Behind the Scenes
Language Is A Pie You Bake In The Sun We Share
A Hindu myth tells of how not only differences in language, but also diversity in culture, or customs, came into being, by the punishment of a proud tree, by the creator-god Brahma.
There grew in the centre of the earth the wonderful `world tree,’ or `knowledge tree.’ It was so tall that it reached almost to heaven. It said in its heart, `I shall hold my head in heaven and spread my branches over all the earth, and gather all men together under my shadow, and protect them, and prevent them from separating.’ But Brahma, to punish the pride of the tree, cut off its branches and cast them down on the earth, when they sprang up as wata trees, and made differences of belief and speech and customs to prevail on the earth, to disperse men upon its surface.
Linguistic monogenesis is the hypothesis that there was a single proto-language, sometimes called Proto-Human, from which all other languages spoken by humans descend. All human populations possess language. This includes populations, such as the Tasmanians and the Andamanese, who may have been isolated from the Old World continents for as long as 40,000 years. Thus, the multiregional hypothesis would entail that modern language evolved independently on all the continents, a proposition considered implausible by proponents of monogenesis.
According to the Out of Africa hypothesis, all humans alive today are descended from Mitochondrial Eve, a woman estimated to have lived in Africa some 150,000 years ago. This raises the possibility that the Proto-Human language could date to approximately that period. There are also claims of a population bottleneck, notably the Toba catastrophe theory, which postulates human population at one point some 70,000 years ago was as low as 15,000 or even 2,000 individuals. If it did indeed transpire, such a bottleneck would be an excellent candidate for the date of Proto-Human, which also illustrates the fact that Proto-Human would not necessarily date to the first emergence of language.
The Wa-Sania, a Bantu people of East African origin, have a tale that in the beginning the peoples of the earth knew only one language, but during a severe famine a madness struck the people, causing them to wander in all directions, jabbering strange words, and this is how different languages came about.
Self-domesticated ape theory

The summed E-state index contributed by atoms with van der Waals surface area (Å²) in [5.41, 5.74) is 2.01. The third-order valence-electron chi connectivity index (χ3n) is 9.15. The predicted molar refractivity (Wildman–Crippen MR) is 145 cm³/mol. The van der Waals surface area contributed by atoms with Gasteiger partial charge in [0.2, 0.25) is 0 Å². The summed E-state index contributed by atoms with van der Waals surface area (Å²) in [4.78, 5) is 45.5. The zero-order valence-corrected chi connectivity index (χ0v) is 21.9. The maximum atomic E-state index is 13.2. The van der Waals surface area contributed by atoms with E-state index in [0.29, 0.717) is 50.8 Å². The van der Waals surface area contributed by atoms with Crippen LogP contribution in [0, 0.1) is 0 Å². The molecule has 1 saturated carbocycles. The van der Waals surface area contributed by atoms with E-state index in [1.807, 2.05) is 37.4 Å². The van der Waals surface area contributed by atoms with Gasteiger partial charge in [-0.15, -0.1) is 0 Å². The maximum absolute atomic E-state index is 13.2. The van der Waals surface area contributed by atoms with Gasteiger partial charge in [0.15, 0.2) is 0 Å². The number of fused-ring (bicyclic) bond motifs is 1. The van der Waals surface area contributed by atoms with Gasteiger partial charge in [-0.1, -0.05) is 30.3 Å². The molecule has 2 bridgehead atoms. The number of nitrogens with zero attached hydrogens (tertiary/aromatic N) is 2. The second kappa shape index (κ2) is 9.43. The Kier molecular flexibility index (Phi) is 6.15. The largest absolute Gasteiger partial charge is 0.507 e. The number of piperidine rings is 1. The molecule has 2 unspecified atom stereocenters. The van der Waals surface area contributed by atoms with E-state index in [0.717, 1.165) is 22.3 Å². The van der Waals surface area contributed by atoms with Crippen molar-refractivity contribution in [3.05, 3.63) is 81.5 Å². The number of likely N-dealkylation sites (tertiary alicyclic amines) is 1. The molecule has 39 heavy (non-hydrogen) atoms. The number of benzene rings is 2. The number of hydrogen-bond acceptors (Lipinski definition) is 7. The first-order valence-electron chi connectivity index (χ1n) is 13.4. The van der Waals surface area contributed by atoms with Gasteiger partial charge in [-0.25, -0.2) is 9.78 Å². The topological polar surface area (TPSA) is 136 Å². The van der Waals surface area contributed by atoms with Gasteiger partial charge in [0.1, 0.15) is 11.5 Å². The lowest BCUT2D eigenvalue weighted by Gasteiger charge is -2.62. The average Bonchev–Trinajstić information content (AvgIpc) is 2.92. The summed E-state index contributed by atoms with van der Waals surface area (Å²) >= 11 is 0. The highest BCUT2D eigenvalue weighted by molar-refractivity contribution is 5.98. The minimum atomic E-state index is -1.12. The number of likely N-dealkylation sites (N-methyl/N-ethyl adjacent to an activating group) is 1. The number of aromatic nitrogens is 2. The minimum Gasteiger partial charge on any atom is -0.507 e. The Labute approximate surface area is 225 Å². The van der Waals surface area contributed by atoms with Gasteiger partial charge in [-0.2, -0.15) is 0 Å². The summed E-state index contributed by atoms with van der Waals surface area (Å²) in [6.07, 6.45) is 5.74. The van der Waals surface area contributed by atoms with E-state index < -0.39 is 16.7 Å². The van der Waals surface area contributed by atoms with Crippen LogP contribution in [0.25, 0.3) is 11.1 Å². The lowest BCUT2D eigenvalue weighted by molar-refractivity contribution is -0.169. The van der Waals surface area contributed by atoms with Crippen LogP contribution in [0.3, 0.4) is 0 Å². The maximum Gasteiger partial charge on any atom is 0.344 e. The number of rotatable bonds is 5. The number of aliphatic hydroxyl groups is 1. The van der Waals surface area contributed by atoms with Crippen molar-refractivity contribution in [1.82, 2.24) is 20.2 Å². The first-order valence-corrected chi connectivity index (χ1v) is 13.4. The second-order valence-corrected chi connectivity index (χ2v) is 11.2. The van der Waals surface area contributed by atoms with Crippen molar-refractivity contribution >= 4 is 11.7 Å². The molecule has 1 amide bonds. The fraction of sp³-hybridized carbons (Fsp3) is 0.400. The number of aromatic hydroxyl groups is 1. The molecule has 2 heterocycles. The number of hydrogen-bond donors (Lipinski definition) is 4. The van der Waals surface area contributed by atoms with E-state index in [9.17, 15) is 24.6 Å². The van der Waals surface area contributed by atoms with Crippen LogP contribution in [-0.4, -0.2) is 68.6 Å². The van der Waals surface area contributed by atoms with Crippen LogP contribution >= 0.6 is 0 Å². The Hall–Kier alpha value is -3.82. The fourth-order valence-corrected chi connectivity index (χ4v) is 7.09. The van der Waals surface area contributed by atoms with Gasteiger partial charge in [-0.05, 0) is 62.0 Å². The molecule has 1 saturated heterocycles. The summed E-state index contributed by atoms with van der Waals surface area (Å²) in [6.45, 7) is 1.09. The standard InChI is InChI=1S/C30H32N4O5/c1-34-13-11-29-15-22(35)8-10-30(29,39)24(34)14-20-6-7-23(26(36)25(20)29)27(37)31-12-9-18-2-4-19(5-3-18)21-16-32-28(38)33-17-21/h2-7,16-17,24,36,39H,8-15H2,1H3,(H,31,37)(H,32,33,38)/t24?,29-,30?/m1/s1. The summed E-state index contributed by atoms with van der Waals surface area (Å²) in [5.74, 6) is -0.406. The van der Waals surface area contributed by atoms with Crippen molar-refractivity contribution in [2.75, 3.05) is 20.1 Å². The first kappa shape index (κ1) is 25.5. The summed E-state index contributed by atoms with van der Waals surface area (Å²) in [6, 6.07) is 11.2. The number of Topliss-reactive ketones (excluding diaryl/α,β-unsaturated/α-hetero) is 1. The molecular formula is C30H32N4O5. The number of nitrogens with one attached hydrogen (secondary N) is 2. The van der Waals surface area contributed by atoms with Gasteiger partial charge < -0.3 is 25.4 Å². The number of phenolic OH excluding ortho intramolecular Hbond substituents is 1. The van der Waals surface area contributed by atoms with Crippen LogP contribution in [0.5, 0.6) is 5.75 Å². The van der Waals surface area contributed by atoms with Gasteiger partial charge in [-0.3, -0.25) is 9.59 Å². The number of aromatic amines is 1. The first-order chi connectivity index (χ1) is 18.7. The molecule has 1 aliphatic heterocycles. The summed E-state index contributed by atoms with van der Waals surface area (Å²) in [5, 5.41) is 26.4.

According to a study investigating the song differences between white-rumped Munias and its domesticated counterpart (Bengalese finch), the wild munias use a highly stereotyped song, whereas the domesticated ones sing a highly unconstrained song. Considering that song syntactical complexity is subject to female preference in the Bengalese finch, it is likely that maternal resource allocation strategies play a role in song evolution. In the field of bird vocalization, brains capable of producing only an innate song have very simple neural pathways: the primary forebrain motor center, called the robust nucleus of arcopallium (RA), connects to midbrain vocal outputs which in turn project to brainstem motor nuclei. By contrast, in brains capable of learning songs, the RA receives input from numerous additional forebrain regions, including those involved in learning and social experience. Control over song generation has become less constrained, more distributed, and more flexible.
When compared with other primates, whose communication system is restricted to a highly stereotypic repertoire of hoots and calls, humans have very few prespecified vocalizations, extant examples being laughter and sobbing. Moreover, these remaining innate vocalizations are generated by restricted neuronal pathways, whereas language is generated by a highly distributed system involving numerous regions of the human brain.
A salient feature of language is that while language competency is inherited, the languages themselves are transmitted via culture. Also transmitted via culture are understandings, such as technological ways of doing things, that are framed as language-based explanations. Hence one would expect a robust co-evolutionary trajectory between language competency and culture: proto-humans capable of the first, and presumably rudimentary, versions of protolanguage would have better access to cultural understandings, and cultural understandings, conveyed in protolanguages that children’s brains could readily learn, were more likely to be transmitted, thereby conferring the benefits accrued.
Hence proto-humans indubitably engaged in, and continue to engage in, what is called niche construction, creating cultural niches that provide understandings key to survival, and undergoing evolutionary changes that optimize their ability to flourish in such niches. Selection pressures that operated to sustain instincts important for survival in prior niches would be expected to relax as humans became increasingly dependent on their self-created cultural niches, while any innovations that facilitated cultural adaptation—in this case, innovations in language competency—would be expected to spread.
One way to think about human evolution is that we are basically self-domesticated apes. Just as domestication relaxed selection for stereotypic songs in the finches—mate choice was supplanted by choices made by the aesthetic sensibilities of bird breeders and their customers—so might our cultural domestication have relaxed selection on many of our primate behavioral traits, allowing old pathways to degenerate and reconfigure. Given the highly indeterminate way that mammalian brains develop—they basically construct themselves “bottom up,” with one set of neuronal interactions setting the stage for the next round of interactions—degraded pathways would tend to seek out and find new opportunities for synaptic hookups. Such inherited de-differentiations of brain pathways might have contributed to the functional complexity that characterizes human language. And, as exemplified by the finches, such de-differentiations can occur in very rapid timeframes.